Emir Kusturica, Guillaume Canet, and Alexandra Maria Lara star in a film written and directed by Christian Carion.

<strong>FAREWELL, MY CO-CONSPIRATOR:</strong> Emir Kusturica (right) plays a KGB spy who leaks information to a low-level French intelligence worker (Guillaume Canet) in <em>Farewell</em>.

Talk about life imitating art imitating the movies: it seems like everywhere we look there’s a Soviet Agent hopping on moving vehicles (Salt), stealing secrets from New Jersey housewives (real life), or, in this case, effectively ending Soviet Communism. This French film “based on facts” re-creates the so-called Farewell Affair, in which a disillusioned, bearish KGB industrial spy (played by Bosnian director Emir Kusturica) followed some passionate but indefinable inclination to leak extremely sensitive information to a low-level French intelligence worker, which, according to the film (and some historians) led directly to Star Wars, Perestroika, and the fall of the wall. What’s odd about this compelling film is the new way it stretches our credulity. Instead of being asked to accept Angelina Jolie infiltrating the White House, we now need to believe that the real Ronald Reagan (played here by the great Fred Ward) was actually a pragmatic genius engaged in covert affairs while repeatedly screening John Ford’s The Man Who Shot Liberty Valance. I personally don’t buy that his cinematic tastes were that good.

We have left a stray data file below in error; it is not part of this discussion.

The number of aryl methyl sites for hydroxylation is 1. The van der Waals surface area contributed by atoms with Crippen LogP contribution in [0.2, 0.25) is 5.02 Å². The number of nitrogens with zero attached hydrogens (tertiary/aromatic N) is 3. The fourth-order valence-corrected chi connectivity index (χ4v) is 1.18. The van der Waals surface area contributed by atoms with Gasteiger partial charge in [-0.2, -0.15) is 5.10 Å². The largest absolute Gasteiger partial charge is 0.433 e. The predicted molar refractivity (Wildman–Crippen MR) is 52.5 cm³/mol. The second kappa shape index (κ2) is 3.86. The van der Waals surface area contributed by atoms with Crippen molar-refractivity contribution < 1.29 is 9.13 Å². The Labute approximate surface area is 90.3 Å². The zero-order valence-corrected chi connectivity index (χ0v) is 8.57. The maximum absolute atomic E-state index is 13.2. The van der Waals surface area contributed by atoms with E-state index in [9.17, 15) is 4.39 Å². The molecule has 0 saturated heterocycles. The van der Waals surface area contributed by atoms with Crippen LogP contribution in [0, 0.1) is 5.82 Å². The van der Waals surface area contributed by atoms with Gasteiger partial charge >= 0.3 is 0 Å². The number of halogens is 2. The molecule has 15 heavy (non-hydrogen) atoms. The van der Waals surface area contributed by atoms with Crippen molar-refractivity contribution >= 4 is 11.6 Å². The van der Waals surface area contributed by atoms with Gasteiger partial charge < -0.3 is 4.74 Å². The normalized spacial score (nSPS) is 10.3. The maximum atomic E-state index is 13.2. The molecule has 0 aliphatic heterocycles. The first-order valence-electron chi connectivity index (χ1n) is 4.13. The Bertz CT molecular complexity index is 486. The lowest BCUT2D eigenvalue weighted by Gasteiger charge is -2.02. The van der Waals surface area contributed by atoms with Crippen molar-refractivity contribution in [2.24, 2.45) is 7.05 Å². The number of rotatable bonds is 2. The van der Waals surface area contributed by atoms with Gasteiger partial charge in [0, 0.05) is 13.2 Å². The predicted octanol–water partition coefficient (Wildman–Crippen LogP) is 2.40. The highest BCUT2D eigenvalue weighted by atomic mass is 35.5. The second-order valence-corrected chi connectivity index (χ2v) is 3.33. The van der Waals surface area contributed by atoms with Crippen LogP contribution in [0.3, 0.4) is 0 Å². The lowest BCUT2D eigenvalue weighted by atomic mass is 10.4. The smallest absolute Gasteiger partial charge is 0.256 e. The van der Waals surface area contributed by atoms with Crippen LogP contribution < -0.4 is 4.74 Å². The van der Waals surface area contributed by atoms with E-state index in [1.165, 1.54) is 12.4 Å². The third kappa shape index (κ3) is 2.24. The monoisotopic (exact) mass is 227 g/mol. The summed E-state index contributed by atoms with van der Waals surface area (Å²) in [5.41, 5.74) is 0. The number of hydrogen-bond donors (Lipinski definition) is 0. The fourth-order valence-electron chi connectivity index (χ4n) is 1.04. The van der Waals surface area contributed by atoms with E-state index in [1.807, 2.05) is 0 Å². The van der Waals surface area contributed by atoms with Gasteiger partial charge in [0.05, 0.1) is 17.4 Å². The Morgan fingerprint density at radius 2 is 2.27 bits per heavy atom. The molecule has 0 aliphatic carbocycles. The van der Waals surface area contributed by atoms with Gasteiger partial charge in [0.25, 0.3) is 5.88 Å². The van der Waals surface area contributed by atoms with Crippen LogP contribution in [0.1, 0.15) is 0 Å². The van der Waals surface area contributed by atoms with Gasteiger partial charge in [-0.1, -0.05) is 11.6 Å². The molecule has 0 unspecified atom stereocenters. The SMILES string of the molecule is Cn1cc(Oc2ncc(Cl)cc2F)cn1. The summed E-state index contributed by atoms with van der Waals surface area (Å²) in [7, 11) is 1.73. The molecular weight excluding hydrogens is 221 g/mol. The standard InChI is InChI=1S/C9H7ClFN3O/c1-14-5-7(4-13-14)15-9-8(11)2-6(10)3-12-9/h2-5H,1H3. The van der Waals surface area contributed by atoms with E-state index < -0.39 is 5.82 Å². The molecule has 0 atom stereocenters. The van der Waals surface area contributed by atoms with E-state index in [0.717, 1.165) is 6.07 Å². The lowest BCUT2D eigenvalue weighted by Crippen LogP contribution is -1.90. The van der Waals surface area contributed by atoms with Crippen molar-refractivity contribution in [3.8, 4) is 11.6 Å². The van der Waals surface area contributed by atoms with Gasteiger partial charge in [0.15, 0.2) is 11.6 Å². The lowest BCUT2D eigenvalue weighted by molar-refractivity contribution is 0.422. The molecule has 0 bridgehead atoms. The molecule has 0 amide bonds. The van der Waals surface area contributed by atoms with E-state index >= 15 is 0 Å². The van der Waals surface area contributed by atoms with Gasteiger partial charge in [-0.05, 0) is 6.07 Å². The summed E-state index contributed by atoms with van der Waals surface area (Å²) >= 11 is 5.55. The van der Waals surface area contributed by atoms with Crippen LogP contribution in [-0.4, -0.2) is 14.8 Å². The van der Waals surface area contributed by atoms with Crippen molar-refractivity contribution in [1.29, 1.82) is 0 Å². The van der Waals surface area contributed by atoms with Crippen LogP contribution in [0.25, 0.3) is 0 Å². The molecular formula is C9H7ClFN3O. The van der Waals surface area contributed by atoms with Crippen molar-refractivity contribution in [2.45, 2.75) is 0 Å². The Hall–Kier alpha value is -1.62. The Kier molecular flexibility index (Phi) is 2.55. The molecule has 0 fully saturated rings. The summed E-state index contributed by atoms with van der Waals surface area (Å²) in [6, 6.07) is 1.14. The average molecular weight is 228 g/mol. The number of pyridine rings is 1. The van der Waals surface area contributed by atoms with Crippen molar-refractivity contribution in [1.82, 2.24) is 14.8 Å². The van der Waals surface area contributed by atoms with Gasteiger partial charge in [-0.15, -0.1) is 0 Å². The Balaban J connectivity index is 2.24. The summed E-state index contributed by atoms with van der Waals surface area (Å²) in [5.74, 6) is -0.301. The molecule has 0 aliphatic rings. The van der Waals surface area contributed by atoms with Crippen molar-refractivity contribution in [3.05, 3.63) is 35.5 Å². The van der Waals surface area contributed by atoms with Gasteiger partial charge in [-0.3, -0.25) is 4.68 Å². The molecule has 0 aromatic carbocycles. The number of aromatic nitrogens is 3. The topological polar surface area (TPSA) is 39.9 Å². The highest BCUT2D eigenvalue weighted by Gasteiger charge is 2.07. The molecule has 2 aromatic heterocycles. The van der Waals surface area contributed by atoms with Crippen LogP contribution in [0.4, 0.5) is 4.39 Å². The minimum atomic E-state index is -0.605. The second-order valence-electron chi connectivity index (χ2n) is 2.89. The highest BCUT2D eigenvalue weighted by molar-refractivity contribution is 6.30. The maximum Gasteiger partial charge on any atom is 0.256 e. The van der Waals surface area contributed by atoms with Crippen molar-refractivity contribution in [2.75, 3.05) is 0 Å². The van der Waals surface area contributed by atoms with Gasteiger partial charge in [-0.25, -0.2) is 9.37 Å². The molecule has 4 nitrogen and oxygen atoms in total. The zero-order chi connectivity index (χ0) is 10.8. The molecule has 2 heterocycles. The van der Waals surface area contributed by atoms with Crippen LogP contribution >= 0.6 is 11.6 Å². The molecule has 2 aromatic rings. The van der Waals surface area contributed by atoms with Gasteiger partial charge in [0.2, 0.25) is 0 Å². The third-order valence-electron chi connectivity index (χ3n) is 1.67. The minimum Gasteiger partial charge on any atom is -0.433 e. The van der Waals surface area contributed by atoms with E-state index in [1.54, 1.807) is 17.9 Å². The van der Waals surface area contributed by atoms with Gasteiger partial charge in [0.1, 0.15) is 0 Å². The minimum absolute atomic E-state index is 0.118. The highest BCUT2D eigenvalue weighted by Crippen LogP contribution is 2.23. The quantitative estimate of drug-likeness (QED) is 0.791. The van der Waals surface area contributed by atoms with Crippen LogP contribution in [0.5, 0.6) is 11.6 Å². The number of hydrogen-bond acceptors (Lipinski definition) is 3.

Director Christian Carion (Joyeux Noël) bookends his film with a shocking scene that sets an ominous tone and then provides a sobering punch line. But the film is more John le Carré than 007. Most of the great post-WWII political thrillers, from Z (1969) to The Lives of Others (2006), have hewed closer to the conventions of police procedurals than to the usual Bond shenanigans, preferring interrogation rooms over big shoot-outs. This is no exception, though it holds its most compelling drama ’til the very end, when spies close in, people are arrested, and borders are nervously crossed.

Still, this film’s finest moments are the touches of family life that dot the narrative. It begins with a kid’s circus and ends with a long family drive in which Mom and Dad have to leave the car in order to yell at each other. The political can’t always be made happily personal, this film says. On the other hand, if Ronald Reagan can be George Smiley, then just about anybody can save the world.


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